Article
This paper evaluated various shipping packages (corrugated boxes and reusable plastic crates) on their protective performance based on bruising and heat transfer characteristics for shipping and handling mangoes. The effect of maturity stage on bruise susceptibility of mangoes was also studied. Mangoes were evaluated for bruise damage after subjecting to shipping and vibration tests. The results indicated that proper shipping containers and cushioning methods significantly reduces bruising in mangoes. Design features of shipping containers, such as physical protection and pre-cooling characteristics, should be considered when shipping mangoes. The methods from this study can be used for selecting proper packaging to reduce damage of mangoes and other sensitive tropical fruits during distribution. Copyright © 2003 John Wiley & Sons, Ltd.
Article
There has been increasing demand for various fresh-cut tropical fruits. However, their short shelf-life has limited the market increase of this product. Quality changes (firmness, colour, total soluble solids (TSS), titratable acidity (TA), sensory quality and microbial safety) of fresh-cut mangoes, pineapples, melons and mixes of these fruits were evaluated. Chemical treatments to reduce browning, firmness loss and decay of fresh-cut tropical fruits were investigated. The most effective agents for fresh-cut mangoes, pineapples and melons were 0.1m ascorbic acid, 0.2m ascorbic acid and 0.2m ascorbic acid + 0.2m calcium chloride, respectively. Fresh-cut tropical fruits were packaged in various rigid containers (PET, OPS and OPLA). Gas composition in the package headspace and time to reach steady-state condition varied among fresh-cut packaging systems and affected their quality and shelf-life. The effects of package permeability of O2 and CO2 on quality and shelf-life of the fresh-cut products are discussed. Extended shelf-life was observed in fresh-cut mangoes, pineapples and mixes packaged in PET due to reduced O2 and elevated CO2 atmosphere. A modified atmosphere of 6% O2 and 14% CO2 achieved in PET extended the shelf-life of fresh-cut pineapples from 6 to 13 days. Accumulation of CO2 may impart an off-odour of fresh-cut fruits. The results suggested that the shelf-life of fresh-cut fruits could be extended by using proper rigid containers. Suitable mixes to create optimal equilibrium modified atmosphere had a potential to extend shelf-life of short shelf-life fresh-cut tropical fruits. Copyright © 2006 John Wiley & Sons, Ltd.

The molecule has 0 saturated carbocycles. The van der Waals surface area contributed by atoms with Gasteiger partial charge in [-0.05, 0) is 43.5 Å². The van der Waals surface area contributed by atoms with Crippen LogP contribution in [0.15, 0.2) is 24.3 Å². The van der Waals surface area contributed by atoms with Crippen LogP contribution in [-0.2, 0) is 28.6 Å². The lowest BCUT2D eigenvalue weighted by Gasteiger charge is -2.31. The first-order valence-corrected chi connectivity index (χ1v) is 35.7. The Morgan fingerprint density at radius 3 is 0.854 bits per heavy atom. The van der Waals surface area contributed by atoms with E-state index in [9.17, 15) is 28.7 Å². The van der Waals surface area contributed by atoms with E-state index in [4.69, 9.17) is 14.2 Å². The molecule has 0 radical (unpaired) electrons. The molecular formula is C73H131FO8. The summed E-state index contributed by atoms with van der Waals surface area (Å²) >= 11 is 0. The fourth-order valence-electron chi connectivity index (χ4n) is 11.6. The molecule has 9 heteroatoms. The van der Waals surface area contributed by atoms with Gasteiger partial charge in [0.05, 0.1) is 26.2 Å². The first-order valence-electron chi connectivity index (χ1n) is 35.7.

Article
‘Active and intelligent’ (A&I) food packaging is based on a deliberate interaction of the packaging with the food and/or its direct environment. This article presents: (i) the main types of materials developed for food contact; (ii) the global market and the future trends of active and intelligent packaging with a special emphasis on safety concerns and assessment; and (iii) the EU Legislation and compliance testing of these novel food packaging technologies.
Article
a b s t r a c t An active film from chitosan incorporated with aqueous green tea extract (GTE) was developed. The effects of GTE concentrations including 2, 5, 10 and 20% (w/v) of green tea in the film-forming solution on the film properties were determined by measuring physical properties, total polyphenolic content and antioxidant activity of the active films. Fourier Transform Infrared (FTIR) spectrometry was carried out to observe the potential modifications of the chitosan films when incorporated with GTE. The results suggested that incorporation of GTE into chitosan films improved mechanical and water vapor barrier properties and enhanced polyphenolic content and antioxidant activity of the films. Changes in the FTIR spectra of the chitosan films were observed when GTE was incorporated, suggesting some interactions occurred between chitosan and the polyphenols from GTE. This study showed the benefits of incorpo-ration of GTE into chitosan films and the potential for using the developed film as an active packaging.
Article
Market increase efforts for tropical fruits have been previously limited by short shelf life. A modified atmosphere packaging (MAP) system for pineapple and mango was developed to increase shelf life of the fruits. Sample preparation consisted of hand-peeling, dicing, blanching, dipping in ascorbic acid and packaging. The treatments were: gas mixture (4% O2, 10% CO2 and 86% N2); vacuum packaging; 100% oxygen, and control. Microbial growth, texture, and color were significantly (P < 0.005) different between the gas and other treatments. The gas mixture treatment achieved the longest shelf life. The sensory analysis showed slight difference between fresh and MAP mango and no difference between fresh and MAP pineapple. MAP could be used as a technology to extend the shelf life of mango and pineapple.
Article